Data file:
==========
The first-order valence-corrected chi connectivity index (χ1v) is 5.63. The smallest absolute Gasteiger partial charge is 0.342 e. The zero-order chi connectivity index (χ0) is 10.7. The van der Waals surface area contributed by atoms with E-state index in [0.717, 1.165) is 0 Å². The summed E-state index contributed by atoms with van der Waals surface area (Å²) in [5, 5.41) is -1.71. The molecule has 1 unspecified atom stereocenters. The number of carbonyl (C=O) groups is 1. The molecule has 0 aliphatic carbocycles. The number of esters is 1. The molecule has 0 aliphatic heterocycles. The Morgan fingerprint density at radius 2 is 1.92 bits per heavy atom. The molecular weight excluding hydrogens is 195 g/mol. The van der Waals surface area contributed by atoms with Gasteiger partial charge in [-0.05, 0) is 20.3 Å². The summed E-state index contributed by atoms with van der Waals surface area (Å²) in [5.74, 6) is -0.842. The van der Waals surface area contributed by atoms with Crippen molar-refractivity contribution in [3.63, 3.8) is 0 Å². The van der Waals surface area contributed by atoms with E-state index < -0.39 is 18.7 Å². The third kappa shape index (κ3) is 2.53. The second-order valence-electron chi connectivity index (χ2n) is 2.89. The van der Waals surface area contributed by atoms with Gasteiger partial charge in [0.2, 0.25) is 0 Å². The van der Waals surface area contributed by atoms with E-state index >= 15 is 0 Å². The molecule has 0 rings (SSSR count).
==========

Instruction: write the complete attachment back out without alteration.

The first-order valence-corrected chi connectivity index (χ1v) is 5.63. The smallest absolute Gasteiger partial charge is 0.342 e. The zero-order chi connectivity index (χ0) is 10.7. The van der Waals surface area contributed by atoms with E-state index in [0.717, 1.165) is 0 Å². The summed E-state index contributed by atoms with van der Waals surface area (Å²) in [5, 5.41) is -1.71. The molecule has 1 unspecified atom stereocenters. The number of carbonyl (C=O) groups is 1. The molecule has 0 aliphatic carbocycles. The number of esters is 1. The molecule has 0 aliphatic heterocycles. The Morgan fingerprint density at radius 2 is 1.92 bits per heavy atom. The molecular weight excluding hydrogens is 195 g/mol. The van der Waals surface area contributed by atoms with Gasteiger partial charge in [-0.05, 0) is 20.3 Å². The summed E-state index contributed by atoms with van der Waals surface area (Å²) in [5.74, 6) is -0.842. The van der Waals surface area contributed by atoms with Crippen molar-refractivity contribution in [3.63, 3.8) is 0 Å². The van der Waals surface area contributed by atoms with E-state index < -0.39 is 18.7 Å². The third kappa shape index (κ3) is 2.53. The second-order valence-electron chi connectivity index (χ2n) is 2.89. The van der Waals surface area contributed by atoms with Gasteiger partial charge in [0.2, 0.25) is 0 Å². The van der Waals surface area contributed by atoms with E-state index >= 15 is 0 Å². The molecule has 0 rings (SSSR count).